NCAA Tournament: Northwestern developing new mentality as it enters foreign territory

Leave a comment

By Netta-Lee Lax

SALT LAKE CITY — Going into the 1995 PSAL High School Basketball Championship, one could argue that Stephon Marbury was under pressure. A family touted as New York City basketball royalty, three of the four Marbury boys had failed to bring Lincoln High School a city title. Stephon, considered to be one of the best young talents in the nation, had also failed in the years prior. Now in his senior season with 11 seconds left and his team up by just a point, Marbury stepped to the line. This was his last chance to win the coveted title. There he stood, just 18 years old, on the line at “The World’s Most Famous Arena”. Two dribbles and one deep breath, the future NBA All-Star looks to the hoop and sticks his tongue out as his fingers glide off the pebbled leather.  The tension in the air is palpable, even in watching the old film. Marbury would sink both free throws before jumping in the air ecstatically as he realizes that he had just done it – a Marbury boy had finally won a title for Lincoln. The pressure, for the moment, was released.

“I’d be hard-pressed to think there was anybody in the country that played with more pressure than us, the constant daily, will they make it, are they going to collapse, is this the Northwestern we’re always used to seeing?” – Northwestern coach Chris Collins

With just over four minutes left in Northwestern’s first NCAA Tournament appearance, Dererk Pardon stepped to the line.  Northwestern led Vanderbilt, 57-55, but as Pardon prepared to shoot his free throws, the pressure that Northwestern coach Chris Collins alluded to seemed to boil over. The raucous crowd simmered down and my palms started to sweat. I covered Northwestern basketball throughout my four years at the school and often feel personally invested in their success. To this point – in the entire history of the program – these two free throws made for the biggest moment in program history. I typed up my notes, my hands too shaky to scribble anything legible, “Still over 4 minutes left when Pardon hits a pair from the line, but you’d think this was Stephon Marbury about to clinch the city title at MSG.” This was, for Northwestern fans, a moment of legend.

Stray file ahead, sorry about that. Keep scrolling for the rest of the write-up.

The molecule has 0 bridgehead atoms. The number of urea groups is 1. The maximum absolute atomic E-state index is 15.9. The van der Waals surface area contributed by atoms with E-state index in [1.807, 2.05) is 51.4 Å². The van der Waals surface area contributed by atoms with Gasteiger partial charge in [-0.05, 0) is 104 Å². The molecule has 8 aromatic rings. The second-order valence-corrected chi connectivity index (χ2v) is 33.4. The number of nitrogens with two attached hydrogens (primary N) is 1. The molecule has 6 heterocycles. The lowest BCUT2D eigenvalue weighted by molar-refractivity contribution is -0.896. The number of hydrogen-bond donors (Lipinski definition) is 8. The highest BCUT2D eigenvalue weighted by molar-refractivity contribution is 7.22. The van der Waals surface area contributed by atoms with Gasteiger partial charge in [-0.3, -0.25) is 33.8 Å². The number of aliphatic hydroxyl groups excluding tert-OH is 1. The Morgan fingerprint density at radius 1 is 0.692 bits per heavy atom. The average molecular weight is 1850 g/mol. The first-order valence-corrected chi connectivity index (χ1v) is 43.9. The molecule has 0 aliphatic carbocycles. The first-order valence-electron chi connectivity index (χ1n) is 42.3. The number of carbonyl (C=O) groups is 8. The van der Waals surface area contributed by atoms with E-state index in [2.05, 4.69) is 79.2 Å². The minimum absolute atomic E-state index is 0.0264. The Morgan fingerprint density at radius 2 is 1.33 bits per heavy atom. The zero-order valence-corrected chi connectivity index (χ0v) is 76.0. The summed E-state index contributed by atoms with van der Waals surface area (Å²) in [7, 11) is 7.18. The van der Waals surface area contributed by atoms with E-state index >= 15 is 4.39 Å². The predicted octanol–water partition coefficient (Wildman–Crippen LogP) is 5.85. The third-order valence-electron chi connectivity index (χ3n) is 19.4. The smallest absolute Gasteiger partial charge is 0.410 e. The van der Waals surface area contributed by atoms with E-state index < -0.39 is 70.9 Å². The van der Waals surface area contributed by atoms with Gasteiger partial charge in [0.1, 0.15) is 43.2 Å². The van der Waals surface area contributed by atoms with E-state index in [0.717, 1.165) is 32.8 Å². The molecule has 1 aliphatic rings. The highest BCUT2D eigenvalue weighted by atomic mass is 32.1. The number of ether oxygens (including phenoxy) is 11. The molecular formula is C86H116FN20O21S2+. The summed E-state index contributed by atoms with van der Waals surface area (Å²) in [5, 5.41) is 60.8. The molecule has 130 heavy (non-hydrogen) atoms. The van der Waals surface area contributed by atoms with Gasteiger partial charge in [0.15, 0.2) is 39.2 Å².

“The last time out before my free throws, Coach said, it’s about toughness, that was in my head the whole time” recalled Pardon, “And before one of my free throws he said, I believe in you. And that gives you a lot of confidence.”

Deep breaths taken, eye on the prize, Pardon sunk them both. Over the course of the next four minutes, Northwestern would go to the marked line four more times. In the last two minutes of the game, the lead would change hands six times.  One might even argue, the pressure was mounting.

As Collins put it, “Your stomach is churning, because you want it so badly.”

The crowd grew quieter and quieter every time Vanderbilt took the lead and louder and louder each time Northwestern stole it back, but those free throws – that was where you could really sense how much this meant to this team, to this staff and to these fans.

They call them the Cardiac ‘Cats. Northwestern is better known for its failures in the athletic realm than its successes. The last time I covered the Wildcats at a major basketball tournament was the 2012 Big Ten Conference Tournament. An event marked by a first round meltdown that assured Northwestern’s all-time leading scorer would never burst the bubble and make it to the dance. It was the final game in a season filled with last minute collapses (Looking at you, Jared Sullinger). But the history of struggles on the hardwood can be traced back to the very first NCAA Final Four which was played on Northwestern’s Evanston campus. Yet until today, Northwestern was the only  power conference team to have not danced in March. The further you dig into Northwestern’s basketball history, the more heartbreak you find. From legitimate tragedy when former coach Ricky Byrdsong was murdered while walking with his two children, to unfortunate parts in historic events like Wilt Chamberlain scoring 52 points in his University of Kansas debut or as one article described it the “spanking” of Northwestern. Legendary coaches like Tex Winter (head coach from 1973-1978) have tried and failed (Winter finished with a 42-89 record) where Collins has finally succeeded. In the last five years, Northwestern has won two bowl games (having not won a single bowl game for 64 years prior to 2013) and now has at least one victory in the NCAA Tournament. This is foreign territory they’ve encountered. This is a new sort of Wildcat mentality.